The concept of sacrifice has been around certainly as long as mankind has been able to write about it, and can be found in many incarnations, throughout the old and new Testaments of the Bible. Nor does it speak only to that most archaic manifestation of the concept of sacrifice, having to do with altars. Psalm 40, verse 6 reads, “Sacrifice and offering thou didst not desire.” The words, here, are King David’s and are considered to speak to the concept of sacrifice as an act done for others, and more specifically of it needing to be heartfelt. That is performing deeds that are a sacrifice of one’s time, talents, or resources, while desirable acts, can not be considered sacrifices, in the purest sense, if one’s heart is not in it. David was noting that the citizenry he saw every day, while doing “good” acts of charity and self-sacrifice, were often merely going through the motions, making them technical sacrifices, but less than pleasing to God. The idea is still valid today. As we do those things that are not necessarily what we wish to do, things we know we should do, it’s easy to grunt and groan, or mope, our way through, rather than giving it our best shot, by seeking out the joy in the act of giving of ourselves. King David’s words may be an echo from an ancient time, but they still ring true today.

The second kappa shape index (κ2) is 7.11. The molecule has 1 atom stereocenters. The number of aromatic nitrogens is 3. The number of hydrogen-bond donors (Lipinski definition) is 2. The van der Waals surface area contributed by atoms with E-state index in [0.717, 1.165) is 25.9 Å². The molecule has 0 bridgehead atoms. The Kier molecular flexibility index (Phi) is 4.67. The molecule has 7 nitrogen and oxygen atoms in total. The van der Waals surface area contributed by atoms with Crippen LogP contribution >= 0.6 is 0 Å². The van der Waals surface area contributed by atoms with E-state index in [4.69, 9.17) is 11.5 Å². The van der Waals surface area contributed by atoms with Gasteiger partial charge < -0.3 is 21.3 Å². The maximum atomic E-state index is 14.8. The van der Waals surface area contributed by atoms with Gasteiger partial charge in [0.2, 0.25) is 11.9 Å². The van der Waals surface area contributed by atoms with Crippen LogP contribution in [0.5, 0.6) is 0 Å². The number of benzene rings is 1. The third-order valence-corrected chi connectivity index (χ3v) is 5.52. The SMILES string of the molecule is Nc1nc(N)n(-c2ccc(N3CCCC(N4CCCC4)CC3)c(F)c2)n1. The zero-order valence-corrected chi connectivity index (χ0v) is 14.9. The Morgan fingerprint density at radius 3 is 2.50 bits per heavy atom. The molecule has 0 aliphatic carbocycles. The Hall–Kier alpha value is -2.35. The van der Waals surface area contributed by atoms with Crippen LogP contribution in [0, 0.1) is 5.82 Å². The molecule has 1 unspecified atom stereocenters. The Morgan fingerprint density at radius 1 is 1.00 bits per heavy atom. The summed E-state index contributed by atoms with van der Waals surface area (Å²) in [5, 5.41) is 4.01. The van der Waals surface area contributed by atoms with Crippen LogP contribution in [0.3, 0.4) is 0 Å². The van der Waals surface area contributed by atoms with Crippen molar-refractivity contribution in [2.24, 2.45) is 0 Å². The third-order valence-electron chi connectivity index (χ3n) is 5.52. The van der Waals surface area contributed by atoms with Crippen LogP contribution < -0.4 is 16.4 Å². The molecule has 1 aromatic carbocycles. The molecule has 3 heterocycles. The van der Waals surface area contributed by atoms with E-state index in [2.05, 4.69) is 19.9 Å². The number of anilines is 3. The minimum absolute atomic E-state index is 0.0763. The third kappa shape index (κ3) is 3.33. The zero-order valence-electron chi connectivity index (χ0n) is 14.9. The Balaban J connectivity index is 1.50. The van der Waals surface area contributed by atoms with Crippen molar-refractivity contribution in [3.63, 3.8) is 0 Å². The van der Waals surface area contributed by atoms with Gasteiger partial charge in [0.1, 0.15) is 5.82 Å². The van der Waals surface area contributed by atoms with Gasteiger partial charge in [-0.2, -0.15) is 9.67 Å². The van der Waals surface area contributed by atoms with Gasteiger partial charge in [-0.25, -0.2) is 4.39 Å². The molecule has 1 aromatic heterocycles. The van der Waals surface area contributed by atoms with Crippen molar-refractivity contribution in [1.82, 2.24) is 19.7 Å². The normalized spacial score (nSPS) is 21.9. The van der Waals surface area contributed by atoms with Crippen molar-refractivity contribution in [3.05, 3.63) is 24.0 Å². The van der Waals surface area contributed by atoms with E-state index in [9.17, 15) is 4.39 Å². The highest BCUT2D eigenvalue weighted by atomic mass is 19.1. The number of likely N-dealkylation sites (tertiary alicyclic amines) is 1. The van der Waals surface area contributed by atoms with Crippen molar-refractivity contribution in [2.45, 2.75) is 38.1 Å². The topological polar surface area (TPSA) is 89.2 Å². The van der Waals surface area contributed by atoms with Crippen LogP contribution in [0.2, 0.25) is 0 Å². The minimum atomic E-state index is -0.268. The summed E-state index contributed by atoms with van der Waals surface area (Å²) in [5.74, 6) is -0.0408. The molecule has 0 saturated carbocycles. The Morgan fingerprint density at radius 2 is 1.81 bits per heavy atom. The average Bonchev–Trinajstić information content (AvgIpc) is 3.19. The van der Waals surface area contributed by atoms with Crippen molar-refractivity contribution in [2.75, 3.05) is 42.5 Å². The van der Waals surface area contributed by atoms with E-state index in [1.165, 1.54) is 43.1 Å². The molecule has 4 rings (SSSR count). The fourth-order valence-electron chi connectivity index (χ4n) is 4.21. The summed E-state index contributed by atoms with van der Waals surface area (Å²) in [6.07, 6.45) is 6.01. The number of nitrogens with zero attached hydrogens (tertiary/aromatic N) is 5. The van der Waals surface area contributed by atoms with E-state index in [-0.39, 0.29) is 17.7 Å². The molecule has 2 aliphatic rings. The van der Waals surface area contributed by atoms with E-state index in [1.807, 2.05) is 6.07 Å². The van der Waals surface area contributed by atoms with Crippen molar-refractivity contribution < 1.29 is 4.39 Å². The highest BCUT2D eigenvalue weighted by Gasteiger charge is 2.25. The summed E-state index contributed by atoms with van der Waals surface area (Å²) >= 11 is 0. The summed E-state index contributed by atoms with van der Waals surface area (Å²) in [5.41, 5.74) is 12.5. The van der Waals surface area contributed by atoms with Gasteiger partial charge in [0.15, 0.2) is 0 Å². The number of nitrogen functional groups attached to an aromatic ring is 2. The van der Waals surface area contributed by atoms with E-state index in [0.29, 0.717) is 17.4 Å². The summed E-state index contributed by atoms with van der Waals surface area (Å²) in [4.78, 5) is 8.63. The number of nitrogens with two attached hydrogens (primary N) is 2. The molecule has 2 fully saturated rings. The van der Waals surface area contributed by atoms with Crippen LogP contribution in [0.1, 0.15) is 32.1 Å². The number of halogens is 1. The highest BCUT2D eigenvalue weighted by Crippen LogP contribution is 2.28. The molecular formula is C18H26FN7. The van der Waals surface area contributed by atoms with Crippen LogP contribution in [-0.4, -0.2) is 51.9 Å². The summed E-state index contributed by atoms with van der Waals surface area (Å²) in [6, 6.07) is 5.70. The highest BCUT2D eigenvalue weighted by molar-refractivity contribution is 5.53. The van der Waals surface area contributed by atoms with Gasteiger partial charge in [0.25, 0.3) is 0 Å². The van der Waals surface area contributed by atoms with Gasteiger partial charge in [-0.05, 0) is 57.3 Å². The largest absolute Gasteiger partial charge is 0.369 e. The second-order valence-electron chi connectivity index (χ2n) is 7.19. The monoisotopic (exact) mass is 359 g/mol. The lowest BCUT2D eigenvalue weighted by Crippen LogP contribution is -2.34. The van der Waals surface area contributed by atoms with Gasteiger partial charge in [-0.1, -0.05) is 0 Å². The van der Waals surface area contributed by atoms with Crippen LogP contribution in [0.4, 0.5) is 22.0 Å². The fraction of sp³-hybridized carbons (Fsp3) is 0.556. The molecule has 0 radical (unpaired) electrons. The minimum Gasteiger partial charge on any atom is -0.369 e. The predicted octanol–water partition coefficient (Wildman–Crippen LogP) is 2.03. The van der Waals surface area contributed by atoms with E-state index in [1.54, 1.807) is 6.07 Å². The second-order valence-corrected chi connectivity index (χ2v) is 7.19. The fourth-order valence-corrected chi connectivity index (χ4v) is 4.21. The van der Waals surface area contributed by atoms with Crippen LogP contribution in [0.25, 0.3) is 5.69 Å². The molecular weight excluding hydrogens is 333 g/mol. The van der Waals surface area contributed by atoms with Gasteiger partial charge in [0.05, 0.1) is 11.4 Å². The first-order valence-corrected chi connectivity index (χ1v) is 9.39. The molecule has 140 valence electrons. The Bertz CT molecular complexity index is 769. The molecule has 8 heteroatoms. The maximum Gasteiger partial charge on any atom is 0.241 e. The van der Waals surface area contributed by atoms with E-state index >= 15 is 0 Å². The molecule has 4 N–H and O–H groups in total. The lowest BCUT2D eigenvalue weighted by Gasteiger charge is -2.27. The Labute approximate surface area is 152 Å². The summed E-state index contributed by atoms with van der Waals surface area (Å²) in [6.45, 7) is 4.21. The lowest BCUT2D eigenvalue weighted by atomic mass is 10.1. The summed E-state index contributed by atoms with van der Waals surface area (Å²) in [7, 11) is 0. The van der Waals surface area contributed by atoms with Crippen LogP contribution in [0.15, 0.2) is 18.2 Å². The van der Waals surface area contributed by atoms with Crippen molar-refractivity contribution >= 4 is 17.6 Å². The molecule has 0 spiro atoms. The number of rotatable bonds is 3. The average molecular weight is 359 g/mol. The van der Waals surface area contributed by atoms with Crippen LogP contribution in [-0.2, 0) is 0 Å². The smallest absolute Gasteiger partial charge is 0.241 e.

Key Points of Video:
- 1You sometimes do something even though it’s not expected of you.
- 2Your heart must be in it so you’re not simply going through the motions.
- 3You may not be able to control everything but you can control your attitude.